People politics and protests: The downgrade of decency
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In 2011 the S&P downgraded the U.S. credit rating for the first time. In their explanation, they said “political brinkmanship” as it pertains to the debt made the government’s ability to manage its finances “less stable, less effective and less predictable.” 

If human decency had a rating, our rating would have taken a nose dive in recent years. We as a society, with our inability to accept differing opinions, have also become less stable, less effective, and less predictable. 

As a mom of two girls I am deeply concerned about the increasingly uncivilized culture being modeled right before my children’s very eyes.  Disrespect, hate, and violence seem to rule the day, and they have become the benchmark of success by the agitators who fuel the fire.


The slow decline of civility that I started noticing years ago has now morphed into a troubling and outright ugly picture of the world we now live in. Today, if someone happens to have a world view that differs from our own we don’t see a civil discussion of ideas and solutions. What we see are people screaming obscenities, threatening people’s lives, throwing rocks at cops, destroying businesses, and lighting cars on fire. 


The same people who preach tolerance and peace are now preaching hate and violence. 

You don’t like the election results — protest; can’t sway the electoral college to thwart the will of the people — protest; don’t like the man being sworn in as president because he wasn’t your pick — violent protest; don’t like the president’s cabinet picks — protest; don’t like that the president has a daughter who has a business — protest.

Things don’t go your way — protest!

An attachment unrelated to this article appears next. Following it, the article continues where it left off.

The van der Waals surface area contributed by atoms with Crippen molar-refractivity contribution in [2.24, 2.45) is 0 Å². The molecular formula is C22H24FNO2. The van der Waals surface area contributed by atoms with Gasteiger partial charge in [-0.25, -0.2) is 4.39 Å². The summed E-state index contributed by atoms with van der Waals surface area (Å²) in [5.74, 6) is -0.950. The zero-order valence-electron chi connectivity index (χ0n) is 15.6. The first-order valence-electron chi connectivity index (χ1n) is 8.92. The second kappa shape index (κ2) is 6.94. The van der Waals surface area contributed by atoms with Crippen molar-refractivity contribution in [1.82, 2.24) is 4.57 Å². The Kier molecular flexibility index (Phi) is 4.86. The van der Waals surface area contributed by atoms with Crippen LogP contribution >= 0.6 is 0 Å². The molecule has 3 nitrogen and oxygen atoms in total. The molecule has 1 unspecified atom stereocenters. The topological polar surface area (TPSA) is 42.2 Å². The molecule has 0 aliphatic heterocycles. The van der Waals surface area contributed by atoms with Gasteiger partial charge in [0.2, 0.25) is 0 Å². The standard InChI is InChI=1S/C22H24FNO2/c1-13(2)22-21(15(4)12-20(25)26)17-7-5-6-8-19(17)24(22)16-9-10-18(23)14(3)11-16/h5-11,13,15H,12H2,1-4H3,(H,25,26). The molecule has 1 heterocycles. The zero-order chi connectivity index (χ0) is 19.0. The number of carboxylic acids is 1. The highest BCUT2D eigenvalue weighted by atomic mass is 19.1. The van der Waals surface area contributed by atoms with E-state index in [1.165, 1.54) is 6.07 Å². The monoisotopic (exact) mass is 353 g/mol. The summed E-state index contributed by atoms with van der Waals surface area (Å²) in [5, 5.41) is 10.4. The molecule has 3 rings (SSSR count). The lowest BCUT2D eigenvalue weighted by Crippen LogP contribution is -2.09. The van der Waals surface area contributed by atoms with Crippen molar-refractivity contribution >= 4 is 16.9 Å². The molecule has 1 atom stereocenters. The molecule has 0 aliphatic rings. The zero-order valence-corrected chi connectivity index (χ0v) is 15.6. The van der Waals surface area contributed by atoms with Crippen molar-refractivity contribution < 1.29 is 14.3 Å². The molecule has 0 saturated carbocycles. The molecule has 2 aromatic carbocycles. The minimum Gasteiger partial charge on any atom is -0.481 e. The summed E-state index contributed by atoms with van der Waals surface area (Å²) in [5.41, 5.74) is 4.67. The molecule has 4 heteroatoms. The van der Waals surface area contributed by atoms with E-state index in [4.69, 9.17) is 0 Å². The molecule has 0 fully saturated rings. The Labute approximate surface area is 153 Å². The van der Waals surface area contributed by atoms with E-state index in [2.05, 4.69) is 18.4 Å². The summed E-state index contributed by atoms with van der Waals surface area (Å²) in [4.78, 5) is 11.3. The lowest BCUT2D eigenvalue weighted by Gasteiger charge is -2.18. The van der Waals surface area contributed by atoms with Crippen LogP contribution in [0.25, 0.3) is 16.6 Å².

Some may argue that makes for good TV or good fundraising, but it doesn’t make for good people.

I’m having flashbacks to high school. You know, kind of like the fist fight that broke out in the hall because Jimmy got the girl and Johnny didn’t. So breaking Jimmy’s nose in between periods makes it all better.

You used to get suspended for that. Now we applaud it. 

What, if instead of emulating a toddler in the throes of a meltdown because they didn’t get a cookie, we channeled our emotions in a constructive manner and went out and worked for the change we want see.

What if we showed our kids that sometimes you just don’t get the cookie? What if we showed our kids that kindness and respect matter? 

The example we’re setting for our children matters. President Reagan said:“Peace is not absence of conflict, it is the ability to handle conflict by peaceful means.”

Wait, you mean we can peacefully disagree? Quick, someone send a memo out to the professional protesters that they don’t need to light things up to show they don’t agree with something.

Likewise, President Kennedy said: “In a time of domestic crisis, men of goodwill and generosity should be able to unite regardless of party or politics.”

Say what? Not only should we be peaceful, but now we should unite??

Presidents Reagan and Kennedy represented a time where people wanted to do good and do what was right. While they may have disagreed on what “right” is, they wanted to do right more than they wanted to be right.

Some would say this was a different time and things have changed. That’s true, things sure have changed. People have changed. Our country has changed.

And that change certainly isn’t something that should make us proud. It’s not a good look.

My end goal as a mom is to one day release two independent, respectful, contributing members of society into the world. While I’m trying my best to instill in my little people kindness and respect for others, regardless of their world view, society is fighting me every step of the way. 

More and more, grown adults are routinely modeling for my kids that violence and hate are always the answer — in an age where it’s impossible to shield them from ubiquitous, repetitive images of such mayhem. It doesn’t matter what the question is, or if they can even remember the question.  

I am deeply concerned about who my children’s generation will grow up to be. In a world of Madonnas and Mileys, we need more Reagans and Kennedys.

Lauren DeBellis Appell was a press assistant for Sen. Rick Santorum (R-Pa.) and deputy press secretary for his successful 2000 re-election campaign, as well as assistant communications director for the Senate Republican Policy Committee (2001-2003).

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